I see this declaration everywhere. Well in homes mostly, it seems to be the catch-phrase for all the women who are struggling in that everlasting conflict of priorities. I find it to be very meaningful advice. Each time I see it, I think “I want that in my house somewhere. I need to simplify.” Perhaps if there are fewer options, it would be less of a struggle. By reducing the items on the list, it becomes easier to manage the list. So I started to imagine my list. This was all a thought process, nothing was written but in my mind it looked like this:
Feeding the Children
Balancing the budget
Going to the park
The list seemed to go on and on. This only validated my sentiment of resolution for simplicity. It was time to delete some items from the list. I started to think of which items I could delete…
I didn’t want to delete anything. I love blogging, I can’t sacrifice that. And Eli loves his music class at the library, that can’t go. Hmm. So where did that leave me? I thought I wanted to simplify my life but I’m not willing to surrender anything from my list. In fact, each day it seems that I only accumulate more items for my list. Preschool for Cameron, ballet classes for myself, more meals cooked from healthy foods.
Which brought me to my next thought process. I’ve been thinking a lot lately about simplifying our diets. By that I mean, eating more basic, local foods. Taking out all the processed foods with the ingredients I can’t pronounce. What a refreshing idea! So how do I get started? Cooking from “scratch”. Homemade bread. But wait, that isn’t making my life simpler. Making bread is time consuming.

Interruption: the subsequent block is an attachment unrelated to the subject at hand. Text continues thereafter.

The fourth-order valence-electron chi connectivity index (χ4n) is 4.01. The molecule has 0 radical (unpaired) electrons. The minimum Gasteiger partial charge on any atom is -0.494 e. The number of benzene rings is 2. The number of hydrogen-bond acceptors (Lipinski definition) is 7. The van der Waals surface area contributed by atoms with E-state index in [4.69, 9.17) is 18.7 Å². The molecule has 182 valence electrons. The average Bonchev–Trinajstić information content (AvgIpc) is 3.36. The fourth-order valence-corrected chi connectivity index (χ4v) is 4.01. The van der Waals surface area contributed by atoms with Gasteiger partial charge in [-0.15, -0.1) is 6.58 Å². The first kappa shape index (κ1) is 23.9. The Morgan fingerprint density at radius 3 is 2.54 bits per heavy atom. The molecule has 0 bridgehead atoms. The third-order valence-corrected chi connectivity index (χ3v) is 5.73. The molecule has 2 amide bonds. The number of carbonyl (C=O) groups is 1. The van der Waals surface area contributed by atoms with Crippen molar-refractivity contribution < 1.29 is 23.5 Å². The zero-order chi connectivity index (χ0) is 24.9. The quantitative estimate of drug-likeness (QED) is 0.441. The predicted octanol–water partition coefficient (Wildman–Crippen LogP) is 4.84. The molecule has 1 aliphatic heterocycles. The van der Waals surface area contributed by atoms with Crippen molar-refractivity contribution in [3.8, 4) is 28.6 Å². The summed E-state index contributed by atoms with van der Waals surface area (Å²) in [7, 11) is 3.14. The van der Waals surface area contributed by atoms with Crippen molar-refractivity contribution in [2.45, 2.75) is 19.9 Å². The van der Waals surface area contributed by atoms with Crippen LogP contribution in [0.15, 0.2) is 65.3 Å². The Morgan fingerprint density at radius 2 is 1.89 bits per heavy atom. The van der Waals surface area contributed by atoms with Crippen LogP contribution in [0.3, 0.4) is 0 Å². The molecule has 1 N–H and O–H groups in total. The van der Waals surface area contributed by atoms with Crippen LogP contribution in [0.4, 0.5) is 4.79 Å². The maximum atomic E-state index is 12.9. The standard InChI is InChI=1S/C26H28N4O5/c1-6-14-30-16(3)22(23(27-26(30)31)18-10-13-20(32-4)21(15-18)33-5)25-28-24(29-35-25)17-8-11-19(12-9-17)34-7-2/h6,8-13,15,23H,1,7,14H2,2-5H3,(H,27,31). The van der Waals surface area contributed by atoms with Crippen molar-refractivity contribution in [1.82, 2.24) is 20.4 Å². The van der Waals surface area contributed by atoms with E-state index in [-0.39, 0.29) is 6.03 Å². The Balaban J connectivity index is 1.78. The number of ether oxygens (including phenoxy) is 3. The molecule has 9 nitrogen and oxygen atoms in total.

And there I was, my mind all tied in knots. There was no resolution. I was lost and very confused. I started to think about the Amish. I used to think it was sort of arbitrary the way they chose the time period they chose to freeze their technological progression. Why then? But I’m starting to think that maybe that isn’t the point. At least for me, what I can learn from them has so much more to do with what they’ve done since they decided to halt their industrial evolution.
They get it.
They are the epitome of simplicity. There are no name brand clothes, there is no world wide web, there probably aren’t competitive sports to fill the afternoons and evenings both in participation and television viewing. They are able to really spend their time on the things that deep in my heart are really most important to me. Things like work, family, prayer.
But let’s be realistic… I’m not about to have Richard quit his job and move to Lancaster County. The reality is that I live in this world. There are advantages to things like athletics and internet. But I am at a loss as how to filter. How do I resist the forces that are pulling me in countless directions? I want my children to be well-rounded, but I want to eat dinner as a family every night. I want to develop new talents, but I want to spend quality time with my kids. I want to eat wholesome foods but I don’t have time to go to farmer’s markets every Saturday.
Can I have my cake and eat it too? Can I simplify? Do I have the self-discipline to relinquish the hobbies and pursuits Elder Oaks would only classify as “good” rather than “best”? I fear making changes and I realize I have a long way to go.
My highest esteem to the Amish. I admire and envy their sacrifice and I trust that Heaven rewards them.